The pursuit of Mithraism allegedly went underground with Christianity becoming the Roman state religion. Perhaps it lasted longer in the more distant outposts of the Empire; maybe it extended to North East Scotland during the time of the Empire or shortly afterwards (early 5th Century). Coupling the distance from Rome then the collapse of the Empire plus the prospect of military and associated personnel not returning to their home countries gave both motive and opportunity resulting in parts of Scotland (particularly the North East) providing the geographic location to continue to practice a form of Mithraism. A similar argument could be applied to the earlier following of Christianity in Pictland which was believed to be a non-Christian country until the conversion by specific Saints such as Columba.
What is most unlikely is people from the local Pictland population travelling to other parts of Britannia or the European mainland to meet Mithraists, to see Mithraea, to be “converted” to the religious belief, to feel a need to express the principles in a coded form on their return to Pictland and, in turn, create converts. A principal reason against this prospect is the Romans were basically their enemy so the likelihood of travel into occupied territories then a willingness to share beliefs is very low indeed. This option has, therefore, not been further pursued.
Coding of the Symbols
A great intrigue indeed! Assuming the desire to pursue the Mithras Mystery cult, in potentially unfamiliar territory (although that might be debatable as there is an argument that the builders and users were “accepted” so they may not have been too unfamiliar with the locations where the Stones were built) with a high degree of “secrecy” then someone had to decide on the coding. Familiarity with the symbols and their meaning in a Mithraeum seems a logical start point – this suggests an adept rather than an initiate. Then the jump would need to be made from indoor to outdoor Mithraeum with knowledge of the Constellations and Zodiac and Planets as actually seen rather than relying on the depiction indoors. Those who designed indoor Mithraea must have had much knowledge of the “sky” as well. Maybe any depiction of the sky “as seen” onto an outside Stone would have been fairly straightforward but probably quite unnecessary – why record on a monument what you can see by raising your eyes, unless as a guide. However, in taking the design and meaning of statues, pictures and iconography from the indoor to the outdoor Mithraeum would have required a complex translation so the designs could not readily be decoded but when explained to an initiate would make sense.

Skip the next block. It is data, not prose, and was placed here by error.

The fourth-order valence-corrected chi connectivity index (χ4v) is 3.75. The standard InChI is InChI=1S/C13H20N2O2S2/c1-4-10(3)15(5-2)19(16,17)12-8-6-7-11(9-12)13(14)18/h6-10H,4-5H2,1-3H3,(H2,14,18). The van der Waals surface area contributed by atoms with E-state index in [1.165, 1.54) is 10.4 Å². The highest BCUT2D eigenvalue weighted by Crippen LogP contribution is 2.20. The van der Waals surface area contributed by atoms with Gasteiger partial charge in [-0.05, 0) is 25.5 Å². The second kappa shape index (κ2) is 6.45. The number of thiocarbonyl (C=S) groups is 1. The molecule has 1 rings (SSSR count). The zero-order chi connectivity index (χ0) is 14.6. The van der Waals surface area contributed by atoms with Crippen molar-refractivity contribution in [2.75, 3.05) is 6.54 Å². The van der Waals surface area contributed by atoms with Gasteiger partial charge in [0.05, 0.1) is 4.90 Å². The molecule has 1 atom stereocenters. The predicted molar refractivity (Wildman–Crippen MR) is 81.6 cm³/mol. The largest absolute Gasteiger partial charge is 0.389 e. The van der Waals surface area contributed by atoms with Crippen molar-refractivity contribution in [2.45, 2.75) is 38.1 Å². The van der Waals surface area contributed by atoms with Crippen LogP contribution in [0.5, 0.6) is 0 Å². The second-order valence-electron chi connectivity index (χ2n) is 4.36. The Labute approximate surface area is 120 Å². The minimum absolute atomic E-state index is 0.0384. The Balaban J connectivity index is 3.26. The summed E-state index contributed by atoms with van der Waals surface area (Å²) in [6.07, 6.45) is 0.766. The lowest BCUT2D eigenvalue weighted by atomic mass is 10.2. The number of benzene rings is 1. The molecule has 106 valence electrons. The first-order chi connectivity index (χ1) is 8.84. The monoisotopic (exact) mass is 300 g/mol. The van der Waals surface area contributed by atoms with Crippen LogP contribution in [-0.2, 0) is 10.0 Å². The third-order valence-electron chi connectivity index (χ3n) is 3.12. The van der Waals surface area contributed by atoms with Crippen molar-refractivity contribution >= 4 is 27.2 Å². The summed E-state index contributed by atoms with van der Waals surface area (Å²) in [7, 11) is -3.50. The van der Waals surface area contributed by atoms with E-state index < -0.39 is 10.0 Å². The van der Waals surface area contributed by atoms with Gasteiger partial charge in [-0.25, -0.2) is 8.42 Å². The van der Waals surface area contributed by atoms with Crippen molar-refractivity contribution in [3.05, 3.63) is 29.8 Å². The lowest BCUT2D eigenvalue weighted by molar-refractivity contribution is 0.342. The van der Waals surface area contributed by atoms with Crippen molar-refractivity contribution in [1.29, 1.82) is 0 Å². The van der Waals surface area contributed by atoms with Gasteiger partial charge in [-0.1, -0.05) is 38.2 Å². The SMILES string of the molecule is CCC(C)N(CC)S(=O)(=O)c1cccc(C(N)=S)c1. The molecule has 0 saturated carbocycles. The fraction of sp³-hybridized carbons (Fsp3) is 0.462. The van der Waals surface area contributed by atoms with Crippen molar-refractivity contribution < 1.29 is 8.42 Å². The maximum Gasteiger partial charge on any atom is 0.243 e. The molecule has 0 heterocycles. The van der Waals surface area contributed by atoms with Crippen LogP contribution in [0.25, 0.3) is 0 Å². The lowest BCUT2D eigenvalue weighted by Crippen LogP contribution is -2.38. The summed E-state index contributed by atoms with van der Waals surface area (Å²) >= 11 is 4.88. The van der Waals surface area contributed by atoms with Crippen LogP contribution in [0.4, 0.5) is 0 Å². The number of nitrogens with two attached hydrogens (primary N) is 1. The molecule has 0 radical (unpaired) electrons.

Maybe research into the language or languages spoken in Pictland may give an insight into the established population in the Pictish era and into the origins of any incomers.
According to Bede, St Columba, who would have spoken Gaelic, needed an interpreter when meeting Brude (Bridei) in or near Inverness in 565 CE. St Columba may have preached in Latin as opposed to, or as well as, his native Gaelic so this comment from Bede suggests Latin was not understood by Brude reinforcing that a quite different language was spoken in that part of Pictland at the time. Furthermore, Bede’s Ecclesiastical History of the English People (completed about 731) names Pictish as a language distinct from Welsh and Gaelic. Various historians and others have suggested many sources and influences for the so-called Pictish language including Q-Celtic, P-Celtic, non-Celtic, pre-Celtic, non-Indo-European (such as Altaic, Semitic, Uralic etc.).